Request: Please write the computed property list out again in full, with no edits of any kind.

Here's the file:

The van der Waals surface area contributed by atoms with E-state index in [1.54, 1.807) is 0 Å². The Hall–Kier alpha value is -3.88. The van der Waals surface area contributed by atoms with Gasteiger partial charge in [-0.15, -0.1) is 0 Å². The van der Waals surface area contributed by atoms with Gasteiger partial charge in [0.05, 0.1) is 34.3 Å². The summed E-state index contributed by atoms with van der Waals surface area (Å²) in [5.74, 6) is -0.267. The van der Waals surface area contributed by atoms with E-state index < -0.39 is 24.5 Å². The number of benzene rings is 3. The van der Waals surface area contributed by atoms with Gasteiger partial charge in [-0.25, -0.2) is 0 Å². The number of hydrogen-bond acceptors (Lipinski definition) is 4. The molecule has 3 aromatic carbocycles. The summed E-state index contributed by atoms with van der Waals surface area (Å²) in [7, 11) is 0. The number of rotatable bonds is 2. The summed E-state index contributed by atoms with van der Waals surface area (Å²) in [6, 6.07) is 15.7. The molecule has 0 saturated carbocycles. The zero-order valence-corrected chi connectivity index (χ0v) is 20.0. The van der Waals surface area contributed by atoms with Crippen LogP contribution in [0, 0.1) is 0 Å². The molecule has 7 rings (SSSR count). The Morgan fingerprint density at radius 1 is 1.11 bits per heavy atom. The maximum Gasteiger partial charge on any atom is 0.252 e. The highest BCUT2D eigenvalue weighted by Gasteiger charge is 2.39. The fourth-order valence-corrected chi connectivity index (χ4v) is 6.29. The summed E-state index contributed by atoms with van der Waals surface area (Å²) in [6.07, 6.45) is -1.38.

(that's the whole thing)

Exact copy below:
The van der Waals surface area contributed by atoms with E-state index in [1.54, 1.807) is 0 Å². The Hall–Kier alpha value is -3.88. The van der Waals surface area contributed by atoms with Gasteiger partial charge in [-0.15, -0.1) is 0 Å². The van der Waals surface area contributed by atoms with Gasteiger partial charge in [0.05, 0.1) is 34.3 Å². The summed E-state index contributed by atoms with van der Waals surface area (Å²) in [5.74, 6) is -0.267. The van der Waals surface area contributed by atoms with E-state index < -0.39 is 24.5 Å². The number of benzene rings is 3. The van der Waals surface area contributed by atoms with Gasteiger partial charge in [-0.25, -0.2) is 0 Å². The number of hydrogen-bond acceptors (Lipinski definition) is 4. The molecule has 3 aromatic carbocycles. The summed E-state index contributed by atoms with van der Waals surface area (Å²) in [7, 11) is 0. The number of rotatable bonds is 2. The summed E-state index contributed by atoms with van der Waals surface area (Å²) in [6, 6.07) is 15.7. The molecule has 0 saturated carbocycles. The zero-order valence-corrected chi connectivity index (χ0v) is 20.0. The van der Waals surface area contributed by atoms with Crippen LogP contribution in [0, 0.1) is 0 Å². The molecule has 7 rings (SSSR count). The Morgan fingerprint density at radius 1 is 1.11 bits per heavy atom. The maximum Gasteiger partial charge on any atom is 0.252 e. The highest BCUT2D eigenvalue weighted by Gasteiger charge is 2.39. The fourth-order valence-corrected chi connectivity index (χ4v) is 6.29. The summed E-state index contributed by atoms with van der Waals surface area (Å²) in [6.07, 6.45) is -1.38.